In 2013, North Carolina stopped giving automatic pay raises to public school teachers who earn master’s degrees. In the legislature, the debate focused on teachers and whether graduate degrees make them better at their jobs. There is little reason to believe so, as this and other studies show.
Overlooked in this discussion is the predatory role that universities and their private sector partners have played in establishing automatic pay raise policies. Those policies encourage large numbers of teachers to seek graduate degrees, but without any corresponding incentive to seek out a rigorous, useful program. This large pool of eager but undiscriminating students has brought out the worst in universities.
Outside of North Carolina (and Louisiana), most teachers still get automatic pay raises for earning a master’s degree. The size of those raises varies by state, but it’s a low-paid profession and, unsurprisingly, a great many teachers are anxious to increase their pay.
With a large number of teachers seeking master’s degrees, a correspondingly large industry has sprung up to meet the demand.
But here’s the problem. These policies treat all master’s degrees as interchangeable. The teacher who spent two years (and a lot of money) getting a master’s in physics at Cal Tech would get the same raise as a colleague who earned the cheapest, least demanding online master’s in education he could find.
Thus, for most teachers, the master’s has become a commodity, like soybeans or RAM. They all work equally well, so why pay more for the fancy one that requires a lot of effort? Inevitably, this has caused the proliferation of master’s programs in education, many of them online, which make minimal demands of their students. Universities, in short, are in the business of selling cheap credentials.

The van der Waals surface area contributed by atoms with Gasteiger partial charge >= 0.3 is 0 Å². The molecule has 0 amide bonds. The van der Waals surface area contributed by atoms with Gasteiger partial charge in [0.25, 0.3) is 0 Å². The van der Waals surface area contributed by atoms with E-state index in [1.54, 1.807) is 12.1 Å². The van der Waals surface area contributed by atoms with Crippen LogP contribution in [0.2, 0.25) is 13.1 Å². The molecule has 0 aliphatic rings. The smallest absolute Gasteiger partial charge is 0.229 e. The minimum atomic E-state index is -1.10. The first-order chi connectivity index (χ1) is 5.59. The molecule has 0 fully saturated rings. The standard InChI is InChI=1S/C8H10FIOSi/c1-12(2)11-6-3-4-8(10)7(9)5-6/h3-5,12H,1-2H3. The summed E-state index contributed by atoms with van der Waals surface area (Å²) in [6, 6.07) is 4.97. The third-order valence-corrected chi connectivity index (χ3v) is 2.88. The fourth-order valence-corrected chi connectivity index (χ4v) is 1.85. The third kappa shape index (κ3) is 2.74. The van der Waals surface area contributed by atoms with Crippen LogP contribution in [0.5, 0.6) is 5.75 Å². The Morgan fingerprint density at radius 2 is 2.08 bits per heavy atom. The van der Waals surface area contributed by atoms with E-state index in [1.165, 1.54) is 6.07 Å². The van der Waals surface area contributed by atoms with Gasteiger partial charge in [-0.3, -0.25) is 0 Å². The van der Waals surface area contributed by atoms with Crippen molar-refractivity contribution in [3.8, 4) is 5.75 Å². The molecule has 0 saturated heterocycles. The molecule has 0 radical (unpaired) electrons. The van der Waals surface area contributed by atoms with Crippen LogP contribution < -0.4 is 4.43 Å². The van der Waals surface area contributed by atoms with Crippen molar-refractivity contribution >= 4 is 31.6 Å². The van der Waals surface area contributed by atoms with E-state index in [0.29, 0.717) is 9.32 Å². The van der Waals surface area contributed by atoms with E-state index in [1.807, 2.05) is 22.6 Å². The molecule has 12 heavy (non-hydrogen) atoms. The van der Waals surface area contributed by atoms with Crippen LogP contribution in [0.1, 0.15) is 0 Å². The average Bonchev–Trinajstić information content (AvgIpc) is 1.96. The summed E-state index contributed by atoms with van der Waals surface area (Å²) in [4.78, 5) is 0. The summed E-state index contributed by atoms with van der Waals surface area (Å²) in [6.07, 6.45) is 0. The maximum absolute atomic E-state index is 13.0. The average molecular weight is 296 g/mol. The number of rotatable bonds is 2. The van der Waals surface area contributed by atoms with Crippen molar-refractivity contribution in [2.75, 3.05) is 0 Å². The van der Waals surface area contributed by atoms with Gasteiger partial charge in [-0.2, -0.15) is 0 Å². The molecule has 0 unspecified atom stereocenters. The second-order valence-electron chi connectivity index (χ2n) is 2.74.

There is some evidence that math and science teachers who earn master’s degrees in their disciplines perform better in the classroom, but the vast majority of teachers pursue graduate degrees in education rather than the subjects they teach. School systems end up paying automatic raises with no reason to believe that teachers who receive them are any better than before they earned a master’s degree.
The perverse incentives created by this policy also extend to higher education.
Universities have in effect become rent collectors. For a teacher to get that raise, he first has to pay a university $8,000 to $20,000 in tuition, often with borrowed money. The teacher has an incentive to find the cheapest and least demanding program he can find. Given the intense competition for students, universities have incentives to provide just that.
This has led to a race to the bottom in education master’s programs. To keep things cheap you have to make compromises. Class sizes in online master’s courses sometimes exceed a thousand. Things such as requiring the GRE for admission, comprehensive exams, rudimentary safeguards against cheating, and regular direct contact with your instructor? Gone.
But what if your competitors have also made their programs as rigor-free as yours? Then it’s time to ramp up your marketing and the private sector is ready to lend a hand.
Of all the consequences of the automatic pay for master’s policy, the most troubling is the rise of what are called Online Program Managers. OPMs are companies that provide marketing for online programs at public universities. While they manage many types of degrees, they are drawn like flies to degrees that serve as commoditized credentials.